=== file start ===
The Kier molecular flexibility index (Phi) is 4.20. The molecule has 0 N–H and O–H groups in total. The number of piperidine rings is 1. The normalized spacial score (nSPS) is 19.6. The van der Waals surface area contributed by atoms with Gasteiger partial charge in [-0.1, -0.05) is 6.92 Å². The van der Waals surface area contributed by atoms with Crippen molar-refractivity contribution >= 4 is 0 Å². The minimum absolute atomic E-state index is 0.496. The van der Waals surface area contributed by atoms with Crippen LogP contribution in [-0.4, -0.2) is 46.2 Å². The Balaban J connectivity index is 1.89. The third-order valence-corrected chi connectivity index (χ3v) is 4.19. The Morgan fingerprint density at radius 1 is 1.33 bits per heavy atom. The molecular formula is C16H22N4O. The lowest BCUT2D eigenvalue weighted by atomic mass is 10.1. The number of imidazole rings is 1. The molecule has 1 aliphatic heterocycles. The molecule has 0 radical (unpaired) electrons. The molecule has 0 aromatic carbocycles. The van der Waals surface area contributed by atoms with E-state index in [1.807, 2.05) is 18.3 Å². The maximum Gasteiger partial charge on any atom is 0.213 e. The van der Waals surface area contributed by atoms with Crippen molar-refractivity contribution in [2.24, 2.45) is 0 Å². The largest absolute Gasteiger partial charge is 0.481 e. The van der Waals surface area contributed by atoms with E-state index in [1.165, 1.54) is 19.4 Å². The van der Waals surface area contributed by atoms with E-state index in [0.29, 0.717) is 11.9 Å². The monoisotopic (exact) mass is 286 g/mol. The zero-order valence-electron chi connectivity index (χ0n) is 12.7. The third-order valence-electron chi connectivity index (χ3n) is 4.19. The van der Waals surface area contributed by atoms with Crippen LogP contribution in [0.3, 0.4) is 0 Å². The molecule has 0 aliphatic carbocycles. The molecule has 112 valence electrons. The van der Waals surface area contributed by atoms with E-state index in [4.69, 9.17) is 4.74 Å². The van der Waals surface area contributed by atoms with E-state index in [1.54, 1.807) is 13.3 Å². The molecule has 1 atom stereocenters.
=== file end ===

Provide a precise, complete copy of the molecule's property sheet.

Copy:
The Kier molecular flexibility index (Phi) is 4.20. The molecule has 0 N–H and O–H groups in total. The number of piperidine rings is 1. The normalized spacial score (nSPS) is 19.6. The van der Waals surface area contributed by atoms with Gasteiger partial charge in [-0.1, -0.05) is 6.92 Å². The van der Waals surface area contributed by atoms with Crippen molar-refractivity contribution >= 4 is 0 Å². The minimum absolute atomic E-state index is 0.496. The van der Waals surface area contributed by atoms with Crippen LogP contribution in [-0.4, -0.2) is 46.2 Å². The Balaban J connectivity index is 1.89. The third-order valence-corrected chi connectivity index (χ3v) is 4.19. The Morgan fingerprint density at radius 1 is 1.33 bits per heavy atom. The molecular formula is C16H22N4O. The lowest BCUT2D eigenvalue weighted by atomic mass is 10.1. The number of imidazole rings is 1. The molecule has 1 aliphatic heterocycles. The molecule has 0 radical (unpaired) electrons. The molecule has 0 aromatic carbocycles. The van der Waals surface area contributed by atoms with E-state index in [1.807, 2.05) is 18.3 Å². The maximum Gasteiger partial charge on any atom is 0.213 e. The van der Waals surface area contributed by atoms with Crippen molar-refractivity contribution in [2.24, 2.45) is 0 Å². The largest absolute Gasteiger partial charge is 0.481 e. The van der Waals surface area contributed by atoms with E-state index in [1.165, 1.54) is 19.4 Å². The van der Waals surface area contributed by atoms with E-state index in [0.29, 0.717) is 11.9 Å². The monoisotopic (exact) mass is 286 g/mol. The zero-order valence-electron chi connectivity index (χ0n) is 12.7. The third-order valence-electron chi connectivity index (χ3n) is 4.19. The van der Waals surface area contributed by atoms with Crippen LogP contribution in [0.3, 0.4) is 0 Å². The molecule has 0 aliphatic carbocycles. The molecule has 112 valence electrons. The van der Waals surface area contributed by atoms with E-state index in [4.69, 9.17) is 4.74 Å². The van der Waals surface area contributed by atoms with E-state index in [1.54, 1.807) is 13.3 Å². The molecule has 1 atom stereocenters.